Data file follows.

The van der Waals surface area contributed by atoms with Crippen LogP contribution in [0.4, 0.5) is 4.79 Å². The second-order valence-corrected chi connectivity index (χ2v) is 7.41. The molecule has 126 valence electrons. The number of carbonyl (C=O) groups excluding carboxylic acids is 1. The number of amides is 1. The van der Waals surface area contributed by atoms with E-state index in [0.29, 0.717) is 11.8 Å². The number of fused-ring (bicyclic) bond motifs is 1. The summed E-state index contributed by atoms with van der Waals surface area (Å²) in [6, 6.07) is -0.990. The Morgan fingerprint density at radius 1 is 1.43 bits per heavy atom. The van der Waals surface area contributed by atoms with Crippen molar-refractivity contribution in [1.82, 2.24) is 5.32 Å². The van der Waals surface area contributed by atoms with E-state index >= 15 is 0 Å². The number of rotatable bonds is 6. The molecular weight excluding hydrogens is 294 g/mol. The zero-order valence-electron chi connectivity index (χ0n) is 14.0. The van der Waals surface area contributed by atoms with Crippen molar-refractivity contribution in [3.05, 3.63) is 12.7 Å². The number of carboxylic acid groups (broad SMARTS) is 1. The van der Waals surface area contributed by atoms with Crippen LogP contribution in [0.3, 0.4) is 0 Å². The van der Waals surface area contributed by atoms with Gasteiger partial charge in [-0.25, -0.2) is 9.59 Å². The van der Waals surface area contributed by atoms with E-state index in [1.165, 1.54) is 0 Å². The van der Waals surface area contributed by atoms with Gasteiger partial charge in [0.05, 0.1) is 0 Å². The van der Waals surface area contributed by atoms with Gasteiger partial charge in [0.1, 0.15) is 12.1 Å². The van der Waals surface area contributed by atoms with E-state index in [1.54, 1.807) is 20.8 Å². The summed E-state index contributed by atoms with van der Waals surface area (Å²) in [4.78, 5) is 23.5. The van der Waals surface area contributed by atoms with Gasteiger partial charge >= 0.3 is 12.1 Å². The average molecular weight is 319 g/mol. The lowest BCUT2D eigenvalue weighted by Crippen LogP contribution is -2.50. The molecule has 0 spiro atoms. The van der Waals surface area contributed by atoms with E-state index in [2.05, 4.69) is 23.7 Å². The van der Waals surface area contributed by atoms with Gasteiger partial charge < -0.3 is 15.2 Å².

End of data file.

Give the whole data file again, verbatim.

The van der Waals surface area contributed by atoms with Crippen LogP contribution in [0.4, 0.5) is 4.79 Å². The second-order valence-corrected chi connectivity index (χ2v) is 7.41. The molecule has 126 valence electrons. The number of carbonyl (C=O) groups excluding carboxylic acids is 1. The number of amides is 1. The van der Waals surface area contributed by atoms with E-state index in [0.29, 0.717) is 11.8 Å². The number of fused-ring (bicyclic) bond motifs is 1. The summed E-state index contributed by atoms with van der Waals surface area (Å²) in [6, 6.07) is -0.990. The Morgan fingerprint density at radius 1 is 1.43 bits per heavy atom. The van der Waals surface area contributed by atoms with Crippen molar-refractivity contribution in [1.82, 2.24) is 5.32 Å². The van der Waals surface area contributed by atoms with E-state index >= 15 is 0 Å². The number of rotatable bonds is 6. The molecular weight excluding hydrogens is 294 g/mol. The zero-order valence-electron chi connectivity index (χ0n) is 14.0. The van der Waals surface area contributed by atoms with Crippen molar-refractivity contribution in [3.05, 3.63) is 12.7 Å². The number of carboxylic acid groups (broad SMARTS) is 1. The van der Waals surface area contributed by atoms with Crippen LogP contribution in [0.3, 0.4) is 0 Å². The van der Waals surface area contributed by atoms with Gasteiger partial charge in [-0.25, -0.2) is 9.59 Å². The van der Waals surface area contributed by atoms with E-state index in [1.165, 1.54) is 0 Å². The van der Waals surface area contributed by atoms with Gasteiger partial charge in [0.05, 0.1) is 0 Å². The van der Waals surface area contributed by atoms with Gasteiger partial charge in [0.1, 0.15) is 12.1 Å². The van der Waals surface area contributed by atoms with E-state index in [1.54, 1.807) is 20.8 Å². The summed E-state index contributed by atoms with van der Waals surface area (Å²) in [4.78, 5) is 23.5. The van der Waals surface area contributed by atoms with Gasteiger partial charge >= 0.3 is 12.1 Å². The average molecular weight is 319 g/mol. The lowest BCUT2D eigenvalue weighted by Crippen LogP contribution is -2.50. The molecule has 0 spiro atoms. The van der Waals surface area contributed by atoms with E-state index in [2.05, 4.69) is 23.7 Å². The van der Waals surface area contributed by atoms with Gasteiger partial charge < -0.3 is 15.2 Å².